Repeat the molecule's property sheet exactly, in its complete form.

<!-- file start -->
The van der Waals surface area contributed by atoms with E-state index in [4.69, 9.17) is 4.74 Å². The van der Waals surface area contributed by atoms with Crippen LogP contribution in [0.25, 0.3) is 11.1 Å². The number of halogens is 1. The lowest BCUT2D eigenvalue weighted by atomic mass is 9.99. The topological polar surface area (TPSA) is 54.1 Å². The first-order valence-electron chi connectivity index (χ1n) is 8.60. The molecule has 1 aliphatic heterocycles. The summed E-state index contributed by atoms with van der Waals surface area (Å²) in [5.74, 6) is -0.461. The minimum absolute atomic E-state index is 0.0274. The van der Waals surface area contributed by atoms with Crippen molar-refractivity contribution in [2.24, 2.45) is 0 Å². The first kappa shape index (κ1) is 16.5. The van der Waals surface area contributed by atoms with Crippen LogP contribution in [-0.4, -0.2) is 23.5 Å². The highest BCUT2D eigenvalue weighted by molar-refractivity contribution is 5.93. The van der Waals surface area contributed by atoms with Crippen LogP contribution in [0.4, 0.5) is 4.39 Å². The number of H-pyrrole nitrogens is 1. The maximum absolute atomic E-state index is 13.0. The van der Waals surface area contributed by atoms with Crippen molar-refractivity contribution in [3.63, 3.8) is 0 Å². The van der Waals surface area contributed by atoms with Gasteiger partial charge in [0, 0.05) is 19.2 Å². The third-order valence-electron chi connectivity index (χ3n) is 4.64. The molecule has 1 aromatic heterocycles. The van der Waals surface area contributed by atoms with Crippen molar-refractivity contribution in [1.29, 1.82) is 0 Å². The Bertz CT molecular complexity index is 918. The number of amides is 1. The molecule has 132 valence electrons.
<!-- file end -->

The van der Waals surface area contributed by atoms with E-state index in [4.69, 9.17) is 4.74 Å². The van der Waals surface area contributed by atoms with Crippen LogP contribution in [0.25, 0.3) is 11.1 Å². The number of halogens is 1. The lowest BCUT2D eigenvalue weighted by atomic mass is 9.99. The topological polar surface area (TPSA) is 54.1 Å². The first-order valence-electron chi connectivity index (χ1n) is 8.60. The molecule has 1 aliphatic heterocycles. The summed E-state index contributed by atoms with van der Waals surface area (Å²) in [5.74, 6) is -0.461. The minimum absolute atomic E-state index is 0.0274. The van der Waals surface area contributed by atoms with Crippen molar-refractivity contribution in [2.24, 2.45) is 0 Å². The first kappa shape index (κ1) is 16.5. The van der Waals surface area contributed by atoms with Crippen LogP contribution in [-0.4, -0.2) is 23.5 Å². The highest BCUT2D eigenvalue weighted by molar-refractivity contribution is 5.93. The van der Waals surface area contributed by atoms with Crippen LogP contribution in [0.4, 0.5) is 4.39 Å². The number of H-pyrrole nitrogens is 1. The maximum absolute atomic E-state index is 13.0. The van der Waals surface area contributed by atoms with Crippen molar-refractivity contribution in [3.63, 3.8) is 0 Å². The van der Waals surface area contributed by atoms with Gasteiger partial charge in [0, 0.05) is 19.2 Å². The third-order valence-electron chi connectivity index (χ3n) is 4.64. The molecule has 1 aromatic heterocycles. The van der Waals surface area contributed by atoms with Crippen molar-refractivity contribution in [1.29, 1.82) is 0 Å². The Bertz CT molecular complexity index is 918. The number of amides is 1. The molecule has 132 valence electrons.